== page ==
Pembrook: Murray takes an early bath

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BOB MURRAY, who with Bill Rooney co-founded Spring Ram, the fallen star of the kitchens and bathrooms sector, is selling most of his stake in Sunderland Football Club. Mr Murray, who is chairman and holds 70 per cent of the shares, is selling half of them. 'I want to bring some new blood into the club but I'll remain a shareholder and a director.'

He can't exactly need the money. Mr Murray sold his Spring Ram shares more than three years ago. Now running Omega, a Yorkshire kitchens and bathroom company, he tells me he hopes to get back to the market 'in three to five years' time.'

Mr Rooney, he hears, has rented offices with some ex- Spring Ram friends. 'I don't know what they're doing. Just something to get them out of the house, I think.'

IT LOOKED like a rather shrewd piece of marketing yesterday when Porsche parked a spanking new 911 outside SG Warburg in the City. Trying to put a few thoughts into some impressionable young minds, perhaps? Nothing of the sort, sniffs Porsche. The company was presenting its financial results and the car was just a bit of conference dressing. Not that it would have worked anyway, Warburg says. The bank's bonuses are not paid until May so the stunt, if it was one, was 'a bit premature.'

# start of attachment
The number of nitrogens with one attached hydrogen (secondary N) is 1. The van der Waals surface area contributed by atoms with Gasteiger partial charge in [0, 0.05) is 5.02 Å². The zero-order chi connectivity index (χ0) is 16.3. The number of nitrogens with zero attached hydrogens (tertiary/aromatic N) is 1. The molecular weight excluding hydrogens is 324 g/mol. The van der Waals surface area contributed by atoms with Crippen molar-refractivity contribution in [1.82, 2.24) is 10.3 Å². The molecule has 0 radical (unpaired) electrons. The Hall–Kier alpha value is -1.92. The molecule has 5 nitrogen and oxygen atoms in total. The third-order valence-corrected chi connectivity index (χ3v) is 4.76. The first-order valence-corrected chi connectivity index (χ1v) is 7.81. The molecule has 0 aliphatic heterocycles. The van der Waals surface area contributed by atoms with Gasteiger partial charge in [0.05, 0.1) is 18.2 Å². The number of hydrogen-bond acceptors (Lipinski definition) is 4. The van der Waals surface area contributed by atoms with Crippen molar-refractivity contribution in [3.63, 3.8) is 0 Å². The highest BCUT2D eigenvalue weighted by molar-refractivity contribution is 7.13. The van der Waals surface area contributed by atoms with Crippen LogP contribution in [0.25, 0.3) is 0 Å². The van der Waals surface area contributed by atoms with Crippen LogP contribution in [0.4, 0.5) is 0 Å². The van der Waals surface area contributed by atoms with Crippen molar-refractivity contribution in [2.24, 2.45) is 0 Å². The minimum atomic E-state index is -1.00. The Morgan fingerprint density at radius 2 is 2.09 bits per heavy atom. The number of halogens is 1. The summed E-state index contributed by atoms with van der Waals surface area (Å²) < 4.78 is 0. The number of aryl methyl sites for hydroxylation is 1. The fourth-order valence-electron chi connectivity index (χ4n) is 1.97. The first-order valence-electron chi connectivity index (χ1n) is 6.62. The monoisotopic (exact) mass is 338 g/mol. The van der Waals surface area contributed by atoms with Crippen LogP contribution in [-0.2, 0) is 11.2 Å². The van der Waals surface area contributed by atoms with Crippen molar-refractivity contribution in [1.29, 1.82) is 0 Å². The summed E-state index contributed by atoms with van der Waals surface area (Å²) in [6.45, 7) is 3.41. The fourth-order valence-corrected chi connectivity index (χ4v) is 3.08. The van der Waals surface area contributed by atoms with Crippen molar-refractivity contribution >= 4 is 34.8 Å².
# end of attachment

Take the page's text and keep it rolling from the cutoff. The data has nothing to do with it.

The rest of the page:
MORE ON the Hoover free flights fiasco. Arriving at JFK airport in New York on a Hoover free flight, one traveller was surprised to see a woman, with Hoover clipboard, herding up four to a cab for the journey into Manhattan. The cost: dollars 60, compared with the usual fare of around dollars 35. Looks like a case of a sharp New Yorker on the make. Hoover knew nothing about it.

EXPECT A kerfuffle outside Barclays' new head office next Wednesday when trade unionists protest about proposed job cuts. The banking union will release 505 balloons and deliver a giant protest postcard to Barclays' chairman, Andrew Buxton.

PEMBROKE learns that Alex Brummer, who edits the finance and economics pages of the Guardian, is penning a 'semi-authorised' corporate biography of Hanson. This could prove interesting, given the paper's views on the City and conglomerates, but Lord Hanson's minions have apparently agreed to some co-operation.

This does not mean Mr Brummer is being paid out of the Hanson coffers, the author says. 'It's an independent corporate biography with chapters on the man. The company has been helpful with the provision of documents.' Mr Brummer might have to get his skates on, as Nick Kochan, a freelance journalist, is also working on a Hanson tome.

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THE WORD egghead springs to mind. Philip Bond, from arbitrage research at Salomon Brothers, has won an entry in the Guinness Book of Records for his memory. The 29- year-old boffin memorized 10,000 digits before being grilled by an arbiter who called out five numbers then asked him to recall the five before and after each set. Mr Bond, who took five days off to 'revise', raised pounds 2,400 for the NSPCC and the Brain Trust. He now plans a champagne binge, after which he will no doubt struggle to remember his name.

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